Graphic Design as It Relates to Constructivism

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  • Topic: Russian avant-garde, Constructivism, Russia
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  • Published : September 25, 2008
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Graphic Design as it Relates to Constructivism

“We do not need a dead mausoleum of art where dead works are worshiped, but a living factory of the human spirit – in the streets, in the tramways, in the factories, workshops, and workers’ homes.” — Vladimir Mayakovsky (Russian Futurist-Constructivist poet) 2

Modern Graphic Design is the result of the nurturing of many past art movements. The Constructivist movement played its part in contributing to today’s graphic design and continues to father creative expression in modern graphics, architecture, sculpture, and interior design. Three Russian artists, Vladimir Tatlin, Alexander Rodchenko, and El Lissitzky, played prominent roles in the building of the Constructivist movement and in doing contributed much to modern graphic design. Constructivism was a movement consisting of works that moved away from the abstract. The artists believed in trying to link art with concrete ideas. They were optimistic, looking towards a new order in art and architecture that dealt with the social and economic problems of the day. They wanted to convey the idea that the zenith of artwork does not revolve around fine or high art, but instead focuses on the idea that some of the most invaluable artwork can often be found in the nuances of practical art. Constructivism was an invention of the Russians though it later found members across the continent. The artists mainly consisted of Russians depicting art that portrayed their patriotic and societal beliefs. It is this component that has changed modern graphic design the most. Modern graphic designers base their art around the practical and tangible needs of today’s society as well. For today’s society art is primarily valued for its usefulness, as in marketing, rather than its aesthetics.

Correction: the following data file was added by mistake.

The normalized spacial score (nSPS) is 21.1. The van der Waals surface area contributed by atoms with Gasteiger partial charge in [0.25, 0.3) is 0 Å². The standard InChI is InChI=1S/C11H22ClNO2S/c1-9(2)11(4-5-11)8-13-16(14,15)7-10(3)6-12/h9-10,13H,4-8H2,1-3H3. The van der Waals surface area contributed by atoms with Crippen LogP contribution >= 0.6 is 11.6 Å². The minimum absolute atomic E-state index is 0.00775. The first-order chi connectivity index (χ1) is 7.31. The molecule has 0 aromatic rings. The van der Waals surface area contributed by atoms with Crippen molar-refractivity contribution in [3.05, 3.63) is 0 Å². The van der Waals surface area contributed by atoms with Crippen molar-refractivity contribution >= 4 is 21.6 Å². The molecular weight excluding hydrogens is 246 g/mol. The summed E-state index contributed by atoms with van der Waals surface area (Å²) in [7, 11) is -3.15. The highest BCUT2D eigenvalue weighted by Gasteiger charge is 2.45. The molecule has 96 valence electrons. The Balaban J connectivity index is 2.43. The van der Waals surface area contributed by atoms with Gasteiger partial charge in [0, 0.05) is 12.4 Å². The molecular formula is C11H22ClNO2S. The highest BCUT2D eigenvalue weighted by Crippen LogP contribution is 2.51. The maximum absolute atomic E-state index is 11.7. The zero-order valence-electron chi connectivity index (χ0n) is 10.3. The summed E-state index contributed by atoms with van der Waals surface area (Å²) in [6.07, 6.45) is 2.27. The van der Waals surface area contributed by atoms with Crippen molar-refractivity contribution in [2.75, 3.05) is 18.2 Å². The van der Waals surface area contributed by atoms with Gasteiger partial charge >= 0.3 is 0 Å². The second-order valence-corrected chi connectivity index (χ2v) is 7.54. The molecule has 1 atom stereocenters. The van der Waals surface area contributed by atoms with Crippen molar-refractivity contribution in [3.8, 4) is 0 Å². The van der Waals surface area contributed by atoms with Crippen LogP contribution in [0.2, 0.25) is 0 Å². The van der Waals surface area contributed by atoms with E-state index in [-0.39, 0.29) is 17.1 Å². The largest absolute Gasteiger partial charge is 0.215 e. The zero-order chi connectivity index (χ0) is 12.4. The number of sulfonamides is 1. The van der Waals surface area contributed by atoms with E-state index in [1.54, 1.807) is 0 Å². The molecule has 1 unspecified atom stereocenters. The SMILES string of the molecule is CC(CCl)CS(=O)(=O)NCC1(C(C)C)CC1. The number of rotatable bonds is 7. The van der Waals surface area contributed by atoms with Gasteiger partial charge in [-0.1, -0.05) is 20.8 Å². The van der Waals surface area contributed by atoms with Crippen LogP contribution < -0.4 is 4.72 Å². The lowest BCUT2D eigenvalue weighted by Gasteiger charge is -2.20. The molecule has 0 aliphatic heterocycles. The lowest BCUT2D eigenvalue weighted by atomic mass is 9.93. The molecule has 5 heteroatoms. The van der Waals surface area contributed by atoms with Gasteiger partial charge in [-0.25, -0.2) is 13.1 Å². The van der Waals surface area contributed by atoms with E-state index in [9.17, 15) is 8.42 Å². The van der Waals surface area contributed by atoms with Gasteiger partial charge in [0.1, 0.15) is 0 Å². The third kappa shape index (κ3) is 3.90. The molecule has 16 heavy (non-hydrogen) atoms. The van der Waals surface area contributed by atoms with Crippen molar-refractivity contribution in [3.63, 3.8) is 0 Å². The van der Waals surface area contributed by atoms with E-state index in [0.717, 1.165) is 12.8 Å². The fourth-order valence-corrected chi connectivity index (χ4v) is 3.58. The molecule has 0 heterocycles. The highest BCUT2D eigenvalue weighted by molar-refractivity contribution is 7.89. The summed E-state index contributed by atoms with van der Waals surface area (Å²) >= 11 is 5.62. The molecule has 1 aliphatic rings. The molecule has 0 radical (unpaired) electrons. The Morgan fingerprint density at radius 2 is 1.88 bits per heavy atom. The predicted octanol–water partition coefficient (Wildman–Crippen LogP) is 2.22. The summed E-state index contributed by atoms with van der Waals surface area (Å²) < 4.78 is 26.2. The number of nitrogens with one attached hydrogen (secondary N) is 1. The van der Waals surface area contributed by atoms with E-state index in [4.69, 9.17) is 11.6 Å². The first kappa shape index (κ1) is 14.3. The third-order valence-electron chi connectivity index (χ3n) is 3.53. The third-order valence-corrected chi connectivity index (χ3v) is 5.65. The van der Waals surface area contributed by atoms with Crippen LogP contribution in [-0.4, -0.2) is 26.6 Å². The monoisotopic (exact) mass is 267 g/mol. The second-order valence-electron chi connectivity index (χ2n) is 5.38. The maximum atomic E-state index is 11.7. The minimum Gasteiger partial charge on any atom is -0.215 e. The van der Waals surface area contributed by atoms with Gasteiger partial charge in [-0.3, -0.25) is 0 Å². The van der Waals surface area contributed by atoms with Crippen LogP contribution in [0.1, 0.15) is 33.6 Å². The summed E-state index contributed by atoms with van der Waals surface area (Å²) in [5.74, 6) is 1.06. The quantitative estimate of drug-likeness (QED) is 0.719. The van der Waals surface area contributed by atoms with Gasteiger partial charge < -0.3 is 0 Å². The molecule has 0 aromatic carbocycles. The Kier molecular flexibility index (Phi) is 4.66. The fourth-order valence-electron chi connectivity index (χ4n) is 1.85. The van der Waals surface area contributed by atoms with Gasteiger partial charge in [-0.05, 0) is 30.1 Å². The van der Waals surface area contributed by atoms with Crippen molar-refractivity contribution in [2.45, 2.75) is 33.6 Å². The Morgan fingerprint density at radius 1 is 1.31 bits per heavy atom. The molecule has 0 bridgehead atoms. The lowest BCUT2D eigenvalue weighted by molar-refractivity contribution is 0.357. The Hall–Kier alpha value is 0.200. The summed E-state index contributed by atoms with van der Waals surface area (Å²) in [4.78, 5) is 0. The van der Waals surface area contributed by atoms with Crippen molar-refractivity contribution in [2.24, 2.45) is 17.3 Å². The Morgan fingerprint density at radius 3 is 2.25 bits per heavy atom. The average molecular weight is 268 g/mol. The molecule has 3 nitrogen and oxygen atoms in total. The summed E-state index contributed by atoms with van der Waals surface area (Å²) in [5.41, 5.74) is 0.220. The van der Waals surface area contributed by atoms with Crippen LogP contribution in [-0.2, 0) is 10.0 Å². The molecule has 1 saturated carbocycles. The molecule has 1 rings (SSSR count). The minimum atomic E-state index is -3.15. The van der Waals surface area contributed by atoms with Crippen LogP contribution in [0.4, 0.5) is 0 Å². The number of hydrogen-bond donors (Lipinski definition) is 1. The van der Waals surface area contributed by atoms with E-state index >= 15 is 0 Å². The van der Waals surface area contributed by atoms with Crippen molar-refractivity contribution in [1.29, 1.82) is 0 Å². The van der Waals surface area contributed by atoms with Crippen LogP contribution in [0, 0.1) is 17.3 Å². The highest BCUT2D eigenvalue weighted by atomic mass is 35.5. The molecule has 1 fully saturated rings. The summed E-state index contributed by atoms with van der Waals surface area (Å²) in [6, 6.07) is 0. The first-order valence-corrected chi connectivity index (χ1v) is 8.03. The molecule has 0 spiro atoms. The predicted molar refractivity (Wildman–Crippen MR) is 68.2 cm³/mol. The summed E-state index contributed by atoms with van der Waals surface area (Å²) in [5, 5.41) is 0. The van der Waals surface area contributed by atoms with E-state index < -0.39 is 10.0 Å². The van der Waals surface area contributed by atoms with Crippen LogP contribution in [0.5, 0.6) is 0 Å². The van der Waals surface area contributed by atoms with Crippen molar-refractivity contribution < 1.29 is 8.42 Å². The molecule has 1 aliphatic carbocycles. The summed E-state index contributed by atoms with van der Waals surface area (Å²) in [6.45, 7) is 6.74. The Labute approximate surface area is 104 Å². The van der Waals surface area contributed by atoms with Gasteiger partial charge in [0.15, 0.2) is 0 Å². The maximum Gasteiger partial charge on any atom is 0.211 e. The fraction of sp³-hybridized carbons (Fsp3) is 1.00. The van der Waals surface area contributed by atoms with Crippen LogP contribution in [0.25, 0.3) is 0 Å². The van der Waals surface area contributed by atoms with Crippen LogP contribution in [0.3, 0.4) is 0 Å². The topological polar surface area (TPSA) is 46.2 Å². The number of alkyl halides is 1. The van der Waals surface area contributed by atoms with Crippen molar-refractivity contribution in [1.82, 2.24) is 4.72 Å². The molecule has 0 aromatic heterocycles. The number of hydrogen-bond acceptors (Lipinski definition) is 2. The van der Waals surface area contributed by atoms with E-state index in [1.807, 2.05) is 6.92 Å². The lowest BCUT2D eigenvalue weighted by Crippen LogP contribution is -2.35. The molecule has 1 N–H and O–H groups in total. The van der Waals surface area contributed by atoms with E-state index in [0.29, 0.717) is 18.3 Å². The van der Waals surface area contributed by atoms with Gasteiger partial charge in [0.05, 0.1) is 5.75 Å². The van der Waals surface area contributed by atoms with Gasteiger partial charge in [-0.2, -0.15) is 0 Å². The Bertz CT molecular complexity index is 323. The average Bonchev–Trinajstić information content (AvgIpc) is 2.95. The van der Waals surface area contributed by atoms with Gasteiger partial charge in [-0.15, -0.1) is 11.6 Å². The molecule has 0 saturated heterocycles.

Vladimir Tatlin was one of the most important names in the Russian Avant-Garde arts of the 20's. As a young Russian art student he traveled to Paris and became so inspired by the work of...
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